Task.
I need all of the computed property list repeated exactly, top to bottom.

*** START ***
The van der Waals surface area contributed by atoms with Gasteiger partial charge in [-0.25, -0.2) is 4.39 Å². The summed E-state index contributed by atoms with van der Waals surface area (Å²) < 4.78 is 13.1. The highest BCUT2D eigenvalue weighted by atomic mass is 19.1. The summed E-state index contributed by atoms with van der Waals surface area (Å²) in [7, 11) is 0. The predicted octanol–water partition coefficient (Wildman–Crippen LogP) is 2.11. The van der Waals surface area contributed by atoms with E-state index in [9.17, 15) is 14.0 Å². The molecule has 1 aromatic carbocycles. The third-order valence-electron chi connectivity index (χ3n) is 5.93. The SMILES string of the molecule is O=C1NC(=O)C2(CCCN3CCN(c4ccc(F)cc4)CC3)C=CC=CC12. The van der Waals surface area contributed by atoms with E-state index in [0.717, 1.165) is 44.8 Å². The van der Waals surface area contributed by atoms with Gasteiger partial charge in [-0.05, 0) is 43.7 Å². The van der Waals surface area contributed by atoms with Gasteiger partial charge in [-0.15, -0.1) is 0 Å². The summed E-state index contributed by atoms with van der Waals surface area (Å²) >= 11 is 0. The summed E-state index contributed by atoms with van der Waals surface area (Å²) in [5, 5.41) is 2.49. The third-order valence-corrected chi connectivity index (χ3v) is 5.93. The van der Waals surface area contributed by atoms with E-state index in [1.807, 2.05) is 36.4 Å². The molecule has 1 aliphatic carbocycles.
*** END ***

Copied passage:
The van der Waals surface area contributed by atoms with Gasteiger partial charge in [-0.25, -0.2) is 4.39 Å². The summed E-state index contributed by atoms with van der Waals surface area (Å²) < 4.78 is 13.1. The highest BCUT2D eigenvalue weighted by atomic mass is 19.1. The summed E-state index contributed by atoms with van der Waals surface area (Å²) in [7, 11) is 0. The predicted octanol–water partition coefficient (Wildman–Crippen LogP) is 2.11. The van der Waals surface area contributed by atoms with E-state index in [9.17, 15) is 14.0 Å². The molecule has 1 aromatic carbocycles. The third-order valence-electron chi connectivity index (χ3n) is 5.93. The SMILES string of the molecule is O=C1NC(=O)C2(CCCN3CCN(c4ccc(F)cc4)CC3)C=CC=CC12. The van der Waals surface area contributed by atoms with E-state index in [0.717, 1.165) is 44.8 Å². The van der Waals surface area contributed by atoms with Gasteiger partial charge in [-0.05, 0) is 43.7 Å². The van der Waals surface area contributed by atoms with Gasteiger partial charge in [-0.15, -0.1) is 0 Å². The summed E-state index contributed by atoms with van der Waals surface area (Å²) >= 11 is 0. The summed E-state index contributed by atoms with van der Waals surface area (Å²) in [5, 5.41) is 2.49. The third-order valence-corrected chi connectivity index (χ3v) is 5.93. The van der Waals surface area contributed by atoms with E-state index in [1.807, 2.05) is 36.4 Å². The molecule has 1 aliphatic carbocycles.